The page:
Sunday, March 30, 2014

The Best Communication/AAC App*

When it was time to pick an AAC (augmentative and alternative communication) system for Maya, I kind of didn't know where to begin. It was 2010, she was somewhere in the neighborhood of 2.5 years old, and I was already a little (ok, a lot) bitter that no one had suggested looking into AAC before I discovered it on my own. (We had been receiving therapies by the bucketload since she was around 10 months old.)

The iPad had been released several months earlier, and Maya was fortunate enough to receive one from relatives who knew that it could open communication doors for her. We quickly bought "the best communication app" around, downloaded it, and then thought "ok, now what?" (AAC experts are quick to point out that having a communication app doesn't make you a good communicator any more than having a piano makes you a good pianist . . . it's all about modeling, teaching, and practicing.) I fumbled around, making page-based digital boards (like, I made a folder for "food" and then a folder for "breakfast" and then a page with breakfast words). I didn't know what I was doing, but it worked . . . until it didn't. Maya could easily select what she wanted to eat for breakfast, but she couldn't talk about her day. She couldn't tell me what she was thinking. She wouldn't learn to use verbs or construct sentences (other than a very few simple ones). The system fell apart.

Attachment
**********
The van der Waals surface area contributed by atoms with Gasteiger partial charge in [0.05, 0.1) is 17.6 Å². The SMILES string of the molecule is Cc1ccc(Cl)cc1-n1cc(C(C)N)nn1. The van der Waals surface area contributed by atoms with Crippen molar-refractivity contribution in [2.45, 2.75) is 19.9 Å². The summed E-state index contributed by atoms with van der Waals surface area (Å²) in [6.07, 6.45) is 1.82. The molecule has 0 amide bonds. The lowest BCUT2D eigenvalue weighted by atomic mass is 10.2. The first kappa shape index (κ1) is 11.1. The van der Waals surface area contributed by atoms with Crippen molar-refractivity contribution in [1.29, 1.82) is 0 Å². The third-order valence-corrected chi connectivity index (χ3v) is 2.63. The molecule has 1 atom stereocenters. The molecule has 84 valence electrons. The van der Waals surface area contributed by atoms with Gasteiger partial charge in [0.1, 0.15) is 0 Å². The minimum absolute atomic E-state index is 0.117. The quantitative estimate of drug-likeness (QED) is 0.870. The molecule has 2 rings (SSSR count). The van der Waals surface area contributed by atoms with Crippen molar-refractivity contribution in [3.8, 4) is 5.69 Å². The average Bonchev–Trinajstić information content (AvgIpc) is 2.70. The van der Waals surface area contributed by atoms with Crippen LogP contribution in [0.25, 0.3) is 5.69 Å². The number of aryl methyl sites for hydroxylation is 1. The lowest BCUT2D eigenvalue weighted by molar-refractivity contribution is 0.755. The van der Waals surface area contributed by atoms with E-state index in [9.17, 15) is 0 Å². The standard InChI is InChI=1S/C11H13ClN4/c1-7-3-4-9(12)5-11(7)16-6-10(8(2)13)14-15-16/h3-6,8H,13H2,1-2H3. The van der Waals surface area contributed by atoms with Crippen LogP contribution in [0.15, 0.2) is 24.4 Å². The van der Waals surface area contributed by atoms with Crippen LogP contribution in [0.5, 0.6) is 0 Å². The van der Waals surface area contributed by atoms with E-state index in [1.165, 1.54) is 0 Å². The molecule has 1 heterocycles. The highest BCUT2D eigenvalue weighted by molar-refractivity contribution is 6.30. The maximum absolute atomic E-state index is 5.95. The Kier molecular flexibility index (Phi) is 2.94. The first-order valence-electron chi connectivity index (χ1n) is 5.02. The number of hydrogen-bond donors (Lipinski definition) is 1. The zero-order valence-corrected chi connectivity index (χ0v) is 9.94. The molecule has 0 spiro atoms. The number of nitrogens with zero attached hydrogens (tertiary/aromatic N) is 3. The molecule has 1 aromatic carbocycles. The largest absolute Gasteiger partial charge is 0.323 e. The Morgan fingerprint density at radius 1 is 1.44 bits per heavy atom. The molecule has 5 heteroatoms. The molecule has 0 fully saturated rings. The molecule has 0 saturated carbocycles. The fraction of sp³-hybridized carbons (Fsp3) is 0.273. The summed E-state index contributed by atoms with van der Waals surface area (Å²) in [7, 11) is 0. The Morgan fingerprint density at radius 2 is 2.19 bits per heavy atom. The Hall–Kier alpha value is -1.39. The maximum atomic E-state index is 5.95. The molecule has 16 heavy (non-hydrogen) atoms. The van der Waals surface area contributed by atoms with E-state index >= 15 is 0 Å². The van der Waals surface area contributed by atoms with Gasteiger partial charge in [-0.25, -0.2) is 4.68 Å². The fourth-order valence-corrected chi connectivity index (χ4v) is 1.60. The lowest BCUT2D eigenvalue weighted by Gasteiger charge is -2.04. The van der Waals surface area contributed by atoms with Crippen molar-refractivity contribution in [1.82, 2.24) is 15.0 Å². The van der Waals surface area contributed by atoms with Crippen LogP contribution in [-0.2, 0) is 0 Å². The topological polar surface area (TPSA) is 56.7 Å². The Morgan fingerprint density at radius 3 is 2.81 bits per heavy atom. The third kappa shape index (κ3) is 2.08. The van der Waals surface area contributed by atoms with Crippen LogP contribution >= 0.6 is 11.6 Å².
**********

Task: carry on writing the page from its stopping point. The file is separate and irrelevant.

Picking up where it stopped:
We moved on to plan B. I wanted her to have a dedicated communication device, or an SGD (speech generating device). The speech people that I consulted with (typically over the internet) who knew apps and knew SGDs clearly favored the SGDs, and I did too. They were designed linguistically, by SLPs or language experts (or both), and they were set up in ways that made sense . . . ways that lent themselves to appropriate, meaningful language growth. Everything had been considered---grammar, verb tenses, the things that I couldn't even think to anticipate because I have no linguistic background. I even wrote about how Maya wasn't going to be a long-term app user, that as soon as she was ready she would move to a dedicated SGD.